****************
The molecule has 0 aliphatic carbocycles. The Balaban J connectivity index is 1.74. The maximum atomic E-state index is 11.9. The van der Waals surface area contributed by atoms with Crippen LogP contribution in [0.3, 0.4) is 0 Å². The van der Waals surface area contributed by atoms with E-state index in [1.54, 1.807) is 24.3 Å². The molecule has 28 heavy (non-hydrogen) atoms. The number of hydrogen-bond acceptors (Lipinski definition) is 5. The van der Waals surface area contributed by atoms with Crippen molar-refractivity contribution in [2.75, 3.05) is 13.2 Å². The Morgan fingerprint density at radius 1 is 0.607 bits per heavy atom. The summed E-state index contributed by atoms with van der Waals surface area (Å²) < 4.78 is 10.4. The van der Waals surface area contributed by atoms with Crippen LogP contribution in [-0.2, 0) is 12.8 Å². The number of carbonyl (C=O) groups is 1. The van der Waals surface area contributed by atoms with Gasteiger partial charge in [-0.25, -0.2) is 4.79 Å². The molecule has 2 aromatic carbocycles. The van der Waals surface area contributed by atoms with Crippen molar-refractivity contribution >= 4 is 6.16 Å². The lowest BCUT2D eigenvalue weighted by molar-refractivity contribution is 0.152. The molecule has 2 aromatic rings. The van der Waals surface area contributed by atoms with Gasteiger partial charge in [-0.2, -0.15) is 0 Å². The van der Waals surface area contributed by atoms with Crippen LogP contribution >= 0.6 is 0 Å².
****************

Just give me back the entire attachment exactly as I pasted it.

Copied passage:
The molecule has 0 aliphatic carbocycles. The Balaban J connectivity index is 1.74. The maximum atomic E-state index is 11.9. The van der Waals surface area contributed by atoms with Crippen LogP contribution in [0.3, 0.4) is 0 Å². The van der Waals surface area contributed by atoms with E-state index in [1.54, 1.807) is 24.3 Å². The molecule has 28 heavy (non-hydrogen) atoms. The number of hydrogen-bond acceptors (Lipinski definition) is 5. The van der Waals surface area contributed by atoms with Crippen molar-refractivity contribution in [2.75, 3.05) is 13.2 Å². The Morgan fingerprint density at radius 1 is 0.607 bits per heavy atom. The summed E-state index contributed by atoms with van der Waals surface area (Å²) < 4.78 is 10.4. The van der Waals surface area contributed by atoms with Crippen LogP contribution in [-0.2, 0) is 12.8 Å². The number of carbonyl (C=O) groups is 1. The van der Waals surface area contributed by atoms with Gasteiger partial charge in [-0.25, -0.2) is 4.79 Å². The molecule has 2 aromatic carbocycles. The van der Waals surface area contributed by atoms with Crippen molar-refractivity contribution >= 4 is 6.16 Å². The lowest BCUT2D eigenvalue weighted by molar-refractivity contribution is 0.152. The molecule has 2 aromatic rings. The van der Waals surface area contributed by atoms with Gasteiger partial charge in [-0.2, -0.15) is 0 Å². The van der Waals surface area contributed by atoms with Crippen LogP contribution >= 0.6 is 0 Å².